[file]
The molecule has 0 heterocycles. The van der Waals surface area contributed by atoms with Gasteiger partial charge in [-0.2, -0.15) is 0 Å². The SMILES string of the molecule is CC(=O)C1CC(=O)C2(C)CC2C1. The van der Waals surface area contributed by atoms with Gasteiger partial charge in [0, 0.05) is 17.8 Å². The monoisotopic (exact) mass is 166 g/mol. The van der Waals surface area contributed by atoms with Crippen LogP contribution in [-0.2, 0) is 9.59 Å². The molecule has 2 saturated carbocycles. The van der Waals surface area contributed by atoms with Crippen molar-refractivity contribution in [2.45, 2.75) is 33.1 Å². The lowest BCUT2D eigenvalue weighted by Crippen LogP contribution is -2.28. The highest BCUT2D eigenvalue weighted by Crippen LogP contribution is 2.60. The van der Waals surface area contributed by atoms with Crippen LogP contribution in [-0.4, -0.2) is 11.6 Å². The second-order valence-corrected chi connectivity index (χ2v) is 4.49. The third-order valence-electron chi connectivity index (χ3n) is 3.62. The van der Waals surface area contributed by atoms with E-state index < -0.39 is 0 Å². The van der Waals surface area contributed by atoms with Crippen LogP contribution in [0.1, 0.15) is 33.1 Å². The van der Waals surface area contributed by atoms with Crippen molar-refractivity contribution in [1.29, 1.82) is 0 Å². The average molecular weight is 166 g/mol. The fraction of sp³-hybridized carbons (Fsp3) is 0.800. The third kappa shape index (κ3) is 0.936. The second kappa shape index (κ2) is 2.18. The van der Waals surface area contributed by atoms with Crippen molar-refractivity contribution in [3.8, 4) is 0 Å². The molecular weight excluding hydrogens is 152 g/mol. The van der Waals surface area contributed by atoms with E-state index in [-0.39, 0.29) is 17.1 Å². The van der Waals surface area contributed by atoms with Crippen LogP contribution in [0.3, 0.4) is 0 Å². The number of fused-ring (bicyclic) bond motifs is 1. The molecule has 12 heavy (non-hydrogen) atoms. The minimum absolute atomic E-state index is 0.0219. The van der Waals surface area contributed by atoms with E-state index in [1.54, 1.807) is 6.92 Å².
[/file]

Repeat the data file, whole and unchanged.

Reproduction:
The molecule has 0 heterocycles. The van der Waals surface area contributed by atoms with Gasteiger partial charge in [-0.2, -0.15) is 0 Å². The SMILES string of the molecule is CC(=O)C1CC(=O)C2(C)CC2C1. The van der Waals surface area contributed by atoms with Gasteiger partial charge in [0, 0.05) is 17.8 Å². The monoisotopic (exact) mass is 166 g/mol. The van der Waals surface area contributed by atoms with Crippen LogP contribution in [-0.2, 0) is 9.59 Å². The molecule has 2 saturated carbocycles. The van der Waals surface area contributed by atoms with Crippen molar-refractivity contribution in [2.45, 2.75) is 33.1 Å². The lowest BCUT2D eigenvalue weighted by Crippen LogP contribution is -2.28. The highest BCUT2D eigenvalue weighted by Crippen LogP contribution is 2.60. The van der Waals surface area contributed by atoms with Crippen LogP contribution in [-0.4, -0.2) is 11.6 Å². The second-order valence-corrected chi connectivity index (χ2v) is 4.49. The third-order valence-electron chi connectivity index (χ3n) is 3.62. The van der Waals surface area contributed by atoms with E-state index < -0.39 is 0 Å². The van der Waals surface area contributed by atoms with Crippen LogP contribution in [0.1, 0.15) is 33.1 Å². The van der Waals surface area contributed by atoms with Crippen molar-refractivity contribution in [1.29, 1.82) is 0 Å². The average molecular weight is 166 g/mol. The fraction of sp³-hybridized carbons (Fsp3) is 0.800. The third kappa shape index (κ3) is 0.936. The second kappa shape index (κ2) is 2.18. The van der Waals surface area contributed by atoms with Crippen molar-refractivity contribution in [3.8, 4) is 0 Å². The molecular weight excluding hydrogens is 152 g/mol. The van der Waals surface area contributed by atoms with E-state index in [-0.39, 0.29) is 17.1 Å². The van der Waals surface area contributed by atoms with Crippen LogP contribution in [0.3, 0.4) is 0 Å². The number of fused-ring (bicyclic) bond motifs is 1. The molecule has 12 heavy (non-hydrogen) atoms. The minimum absolute atomic E-state index is 0.0219. The van der Waals surface area contributed by atoms with E-state index in [1.54, 1.807) is 6.92 Å².